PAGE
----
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  1. #1
    mtbr member
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    Feb 2011
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    Help with purchase?

    Hey everyone. Brand new here. Brand new to biking as well. I need to bike to work but i wanted to get a bike i can take on the trails too. I found this one on CL in my area. Just wondering if you all might be able to 1) help me identify it and 2) help me decide if its worth the money. Im going to see it on Saturday and am awaiting more pictures and a serial number. Thanks in advance for all of your help!

    Brian
    http://sandiego.craigslist.org/nsd/bik/2205374691.html

  2. #2
    mtbr member
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    Sep 2010
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    I'm not able to do much to identify it, other than to say it appears to be more than "a few years old." I'm not gonna say that's bad.

    When you go see it, here's a few things to check:
    1. Fit matters more than anything. Is it comfortable? Specifically, proper fit includes leg extension. When the pedal is at it's lowest position in the arc your leg should be slightly bent. You should feel decent distribution of your weight between your hands and butt.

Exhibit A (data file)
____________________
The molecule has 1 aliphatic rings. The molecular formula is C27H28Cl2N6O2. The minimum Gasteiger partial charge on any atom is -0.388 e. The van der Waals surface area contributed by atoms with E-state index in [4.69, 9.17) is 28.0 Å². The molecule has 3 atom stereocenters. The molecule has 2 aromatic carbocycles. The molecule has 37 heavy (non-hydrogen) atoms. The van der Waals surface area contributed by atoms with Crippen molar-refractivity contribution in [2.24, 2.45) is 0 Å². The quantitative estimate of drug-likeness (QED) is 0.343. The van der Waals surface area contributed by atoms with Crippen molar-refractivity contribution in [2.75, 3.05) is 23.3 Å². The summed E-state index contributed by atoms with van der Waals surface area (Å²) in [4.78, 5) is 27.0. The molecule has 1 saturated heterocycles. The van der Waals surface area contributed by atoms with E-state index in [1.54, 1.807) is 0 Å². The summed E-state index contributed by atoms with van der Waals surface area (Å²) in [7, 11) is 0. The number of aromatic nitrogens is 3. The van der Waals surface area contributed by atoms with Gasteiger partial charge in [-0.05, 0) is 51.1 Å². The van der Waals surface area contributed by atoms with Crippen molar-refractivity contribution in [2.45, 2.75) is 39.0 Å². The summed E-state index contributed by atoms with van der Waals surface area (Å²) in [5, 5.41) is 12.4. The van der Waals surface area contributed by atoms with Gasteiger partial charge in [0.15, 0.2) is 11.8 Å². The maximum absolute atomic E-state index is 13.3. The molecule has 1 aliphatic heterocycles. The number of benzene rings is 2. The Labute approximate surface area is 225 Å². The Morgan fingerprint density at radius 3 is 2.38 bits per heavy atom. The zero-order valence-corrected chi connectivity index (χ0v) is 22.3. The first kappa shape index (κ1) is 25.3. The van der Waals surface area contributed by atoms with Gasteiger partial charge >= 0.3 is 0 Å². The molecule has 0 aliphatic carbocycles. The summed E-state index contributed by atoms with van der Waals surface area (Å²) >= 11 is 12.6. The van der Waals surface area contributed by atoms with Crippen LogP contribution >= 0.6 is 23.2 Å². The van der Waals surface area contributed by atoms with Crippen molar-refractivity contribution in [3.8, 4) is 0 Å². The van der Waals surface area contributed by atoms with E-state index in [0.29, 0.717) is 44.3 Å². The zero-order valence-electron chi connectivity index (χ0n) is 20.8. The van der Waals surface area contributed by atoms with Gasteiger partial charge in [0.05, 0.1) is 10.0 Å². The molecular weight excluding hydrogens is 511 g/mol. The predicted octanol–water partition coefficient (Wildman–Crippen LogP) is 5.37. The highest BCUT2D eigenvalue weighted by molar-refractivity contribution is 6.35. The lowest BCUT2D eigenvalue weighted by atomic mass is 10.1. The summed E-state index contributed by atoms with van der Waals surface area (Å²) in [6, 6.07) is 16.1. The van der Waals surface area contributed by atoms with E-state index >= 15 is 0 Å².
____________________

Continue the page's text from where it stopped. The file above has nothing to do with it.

2. Bike condition:
      1. Tires ok or do they look rotted? Are they flat? New tires/tubes would cost you about $50 minimum.
      2. Seat fit you okay? Everyone is different but this is an easy comfort upgrade.
      3. Chain/gears okay? Do you see excessive "metal on metal" wear (indicating it wasn't lubed)? Is there rust on the drivetrain anywhere?
      4. There should not be "play" or looseness in anything. Apply the brakes and gently rock the bike forward/backward and see if the handlebar/fork feels loose in the frame. Grab the cranks right by where the pedals thread in and rock them side to side - there should be no play. Grab the top of the wheels and rock them side to side - there should be no play.
      5. What is the condition of the brake pads? They come with grooves and if you can't see
      them, the pads may need replacement ($20+?).


    There's a few ideas. A bike like that may cost you $100 up front and then some extra for replacement parts, so plan accordingly. You'd also need to see if it shifts smoothly when you ride it. A tune up at your local bike shop will cost you some extra as well. At some point you will spend nearly as much tuning up a used bike as a new one would cost you. On the other hand, if the owner has taken good care of this one, it could last you years for very little money.

    Definitely worth checking out. And if you get it - enjoy!

    Oh yeah - and be sure to budget for a helmet! How much is your head worth?
    2004 Specialized FSR Pro
    2011 Specialized Stumpjumper Comp 29er
    Civilian Luddite 29er SS

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